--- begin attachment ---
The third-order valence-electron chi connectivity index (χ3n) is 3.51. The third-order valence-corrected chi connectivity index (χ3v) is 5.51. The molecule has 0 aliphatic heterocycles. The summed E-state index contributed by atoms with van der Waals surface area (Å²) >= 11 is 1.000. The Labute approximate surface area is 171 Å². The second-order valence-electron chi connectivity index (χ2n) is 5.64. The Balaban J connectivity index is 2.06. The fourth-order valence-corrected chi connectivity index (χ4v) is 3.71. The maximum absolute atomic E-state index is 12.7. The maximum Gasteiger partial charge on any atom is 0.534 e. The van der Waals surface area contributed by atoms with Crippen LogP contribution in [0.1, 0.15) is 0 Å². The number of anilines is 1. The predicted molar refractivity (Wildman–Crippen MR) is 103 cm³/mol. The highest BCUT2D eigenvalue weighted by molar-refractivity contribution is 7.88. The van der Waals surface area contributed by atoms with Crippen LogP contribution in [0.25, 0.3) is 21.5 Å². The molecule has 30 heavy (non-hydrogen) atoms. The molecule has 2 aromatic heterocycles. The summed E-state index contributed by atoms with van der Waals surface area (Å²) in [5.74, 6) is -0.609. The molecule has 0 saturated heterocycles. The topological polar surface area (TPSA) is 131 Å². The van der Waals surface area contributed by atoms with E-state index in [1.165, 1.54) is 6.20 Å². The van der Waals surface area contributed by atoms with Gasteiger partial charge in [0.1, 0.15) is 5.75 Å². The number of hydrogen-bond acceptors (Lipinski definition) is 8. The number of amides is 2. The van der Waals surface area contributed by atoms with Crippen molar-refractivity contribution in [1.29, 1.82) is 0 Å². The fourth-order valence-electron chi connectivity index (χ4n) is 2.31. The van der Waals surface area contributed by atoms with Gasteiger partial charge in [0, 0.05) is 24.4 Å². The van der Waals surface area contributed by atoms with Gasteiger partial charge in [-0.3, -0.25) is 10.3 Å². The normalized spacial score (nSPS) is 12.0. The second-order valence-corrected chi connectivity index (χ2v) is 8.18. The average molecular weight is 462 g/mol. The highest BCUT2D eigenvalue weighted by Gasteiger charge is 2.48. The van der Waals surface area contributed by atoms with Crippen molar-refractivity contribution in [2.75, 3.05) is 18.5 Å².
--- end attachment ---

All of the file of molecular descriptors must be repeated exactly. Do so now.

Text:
The third-order valence-electron chi connectivity index (χ3n) is 3.51. The third-order valence-corrected chi connectivity index (χ3v) is 5.51. The molecule has 0 aliphatic heterocycles. The summed E-state index contributed by atoms with van der Waals surface area (Å²) >= 11 is 1.000. The Labute approximate surface area is 171 Å². The second-order valence-electron chi connectivity index (χ2n) is 5.64. The Balaban J connectivity index is 2.06. The fourth-order valence-corrected chi connectivity index (χ4v) is 3.71. The maximum absolute atomic E-state index is 12.7. The maximum Gasteiger partial charge on any atom is 0.534 e. The van der Waals surface area contributed by atoms with Crippen LogP contribution in [0.1, 0.15) is 0 Å². The number of anilines is 1. The predicted molar refractivity (Wildman–Crippen MR) is 103 cm³/mol. The highest BCUT2D eigenvalue weighted by molar-refractivity contribution is 7.88. The van der Waals surface area contributed by atoms with Crippen LogP contribution in [0.25, 0.3) is 21.5 Å². The molecule has 30 heavy (non-hydrogen) atoms. The molecule has 2 aromatic heterocycles. The summed E-state index contributed by atoms with van der Waals surface area (Å²) in [5.74, 6) is -0.609. The molecule has 0 saturated heterocycles. The topological polar surface area (TPSA) is 131 Å². The van der Waals surface area contributed by atoms with E-state index in [1.165, 1.54) is 6.20 Å². The van der Waals surface area contributed by atoms with Gasteiger partial charge in [0.1, 0.15) is 5.75 Å². The number of hydrogen-bond acceptors (Lipinski definition) is 8. The number of amides is 2. The van der Waals surface area contributed by atoms with Crippen molar-refractivity contribution in [1.29, 1.82) is 0 Å². The fourth-order valence-electron chi connectivity index (χ4n) is 2.31. The van der Waals surface area contributed by atoms with Gasteiger partial charge in [0, 0.05) is 24.4 Å². The van der Waals surface area contributed by atoms with Gasteiger partial charge in [-0.3, -0.25) is 10.3 Å². The normalized spacial score (nSPS) is 12.0. The second-order valence-corrected chi connectivity index (χ2v) is 8.18. The average molecular weight is 462 g/mol. The highest BCUT2D eigenvalue weighted by Gasteiger charge is 2.48. The van der Waals surface area contributed by atoms with Crippen molar-refractivity contribution in [2.75, 3.05) is 18.5 Å².